Voters in Ekiti State will get the chance to elect a new governor on Saturday, June 18th 2022. We put together the most important things to know about this election.
Why’s it taking place before 2023?
The Ekiti State governorship election is one of a handful of governorship elections in Nigeria that doesn’t happen at the same time as the general elections. Ekiti’s election timeline was disrupted when a Court of Appeal nullified the result of the 2007 election in 2010, thereby resetting the clock for every subsequent Ekiti State governor’s four-year term.
Is there an incumbent governor involved?
No. The current governor of Ekiti State, Kayode Fayemi, is serving his second term in office, so there’s no incumbent involved in the upcoming election.
But a former governor is involved
Segun Oni was Ekiti State governor between 2007 and 2010 when the Court of Appeal overturned his victory for Fayemi’s first term in office.
Oni is running for a second term in office as the candidate of the Social Democratic Party (SDP). He also contested for the position in 2018 but failed to win the ticket of the All Progressives Congress (APC).
How many candidates are contesting?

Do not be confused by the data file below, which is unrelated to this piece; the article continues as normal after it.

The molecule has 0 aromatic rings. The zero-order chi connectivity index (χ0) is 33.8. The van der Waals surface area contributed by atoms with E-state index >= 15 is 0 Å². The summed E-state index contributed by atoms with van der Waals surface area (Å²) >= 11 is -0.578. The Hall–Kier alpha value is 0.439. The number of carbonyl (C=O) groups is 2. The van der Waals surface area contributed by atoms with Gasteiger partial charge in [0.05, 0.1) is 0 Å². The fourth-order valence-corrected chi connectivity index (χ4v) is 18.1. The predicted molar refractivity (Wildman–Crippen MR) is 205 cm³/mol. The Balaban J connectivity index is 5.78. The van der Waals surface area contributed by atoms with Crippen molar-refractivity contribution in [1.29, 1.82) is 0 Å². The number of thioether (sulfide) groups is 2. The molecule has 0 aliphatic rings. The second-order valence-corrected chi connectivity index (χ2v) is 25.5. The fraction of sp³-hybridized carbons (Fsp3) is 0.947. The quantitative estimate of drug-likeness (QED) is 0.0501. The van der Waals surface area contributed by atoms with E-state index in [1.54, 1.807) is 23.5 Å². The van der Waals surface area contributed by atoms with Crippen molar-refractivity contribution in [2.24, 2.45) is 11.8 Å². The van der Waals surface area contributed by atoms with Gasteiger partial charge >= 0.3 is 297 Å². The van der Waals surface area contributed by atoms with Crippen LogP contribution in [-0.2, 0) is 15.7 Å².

A total of 16 candidates will participate in the election. 14 of them are male and two are female. There are also nine male deputy governorship candidates and seven female deputy governorship candidates.
When will the winner be sworn in?
The winner of the election will be sworn in on October 15th 2022.
Bonus fun fact
No sitting governor in Ekiti State has ever won re-election immediately. Only Ayodele Fayose and Fayemi have served two terms in office, but they were first defeated in their first attempts and had to leave the office to retry later.
Fayose was impeached during his first term between 2003 and 2006, and won a second term in 2014. Fayemi was contesting for a second term in 2014, after becoming governor in 2010, but lost to Fayose in 2014 before he returned to win back the office in 2018.
Oni would hope to join this exclusive club of returnee two-term governors.